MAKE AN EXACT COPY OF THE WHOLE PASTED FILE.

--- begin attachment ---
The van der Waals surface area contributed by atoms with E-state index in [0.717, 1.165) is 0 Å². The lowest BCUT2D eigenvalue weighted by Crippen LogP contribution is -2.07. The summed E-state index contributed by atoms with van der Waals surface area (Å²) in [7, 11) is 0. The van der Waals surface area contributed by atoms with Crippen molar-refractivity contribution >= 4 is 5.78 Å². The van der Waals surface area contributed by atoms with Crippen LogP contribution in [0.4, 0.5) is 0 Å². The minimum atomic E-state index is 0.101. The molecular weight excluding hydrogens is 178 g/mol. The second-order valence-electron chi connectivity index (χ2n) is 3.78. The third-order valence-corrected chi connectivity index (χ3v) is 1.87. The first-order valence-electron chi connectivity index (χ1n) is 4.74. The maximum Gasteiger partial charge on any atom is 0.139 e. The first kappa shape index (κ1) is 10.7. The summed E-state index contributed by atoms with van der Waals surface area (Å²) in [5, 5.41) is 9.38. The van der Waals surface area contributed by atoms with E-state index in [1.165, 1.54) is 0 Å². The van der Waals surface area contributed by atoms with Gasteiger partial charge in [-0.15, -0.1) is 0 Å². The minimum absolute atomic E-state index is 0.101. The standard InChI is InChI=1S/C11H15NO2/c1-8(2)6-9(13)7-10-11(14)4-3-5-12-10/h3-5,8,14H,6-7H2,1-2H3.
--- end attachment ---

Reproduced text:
The van der Waals surface area contributed by atoms with E-state index in [0.717, 1.165) is 0 Å². The lowest BCUT2D eigenvalue weighted by Crippen LogP contribution is -2.07. The summed E-state index contributed by atoms with van der Waals surface area (Å²) in [7, 11) is 0. The van der Waals surface area contributed by atoms with Crippen molar-refractivity contribution >= 4 is 5.78 Å². The van der Waals surface area contributed by atoms with Crippen LogP contribution in [0.4, 0.5) is 0 Å². The minimum atomic E-state index is 0.101. The molecular weight excluding hydrogens is 178 g/mol. The second-order valence-electron chi connectivity index (χ2n) is 3.78. The third-order valence-corrected chi connectivity index (χ3v) is 1.87. The first-order valence-electron chi connectivity index (χ1n) is 4.74. The maximum Gasteiger partial charge on any atom is 0.139 e. The first kappa shape index (κ1) is 10.7. The summed E-state index contributed by atoms with van der Waals surface area (Å²) in [5, 5.41) is 9.38. The van der Waals surface area contributed by atoms with E-state index in [1.165, 1.54) is 0 Å². The van der Waals surface area contributed by atoms with Gasteiger partial charge in [-0.15, -0.1) is 0 Å². The minimum absolute atomic E-state index is 0.101. The standard InChI is InChI=1S/C11H15NO2/c1-8(2)6-9(13)7-10-11(14)4-3-5-12-10/h3-5,8,14H,6-7H2,1-2H3.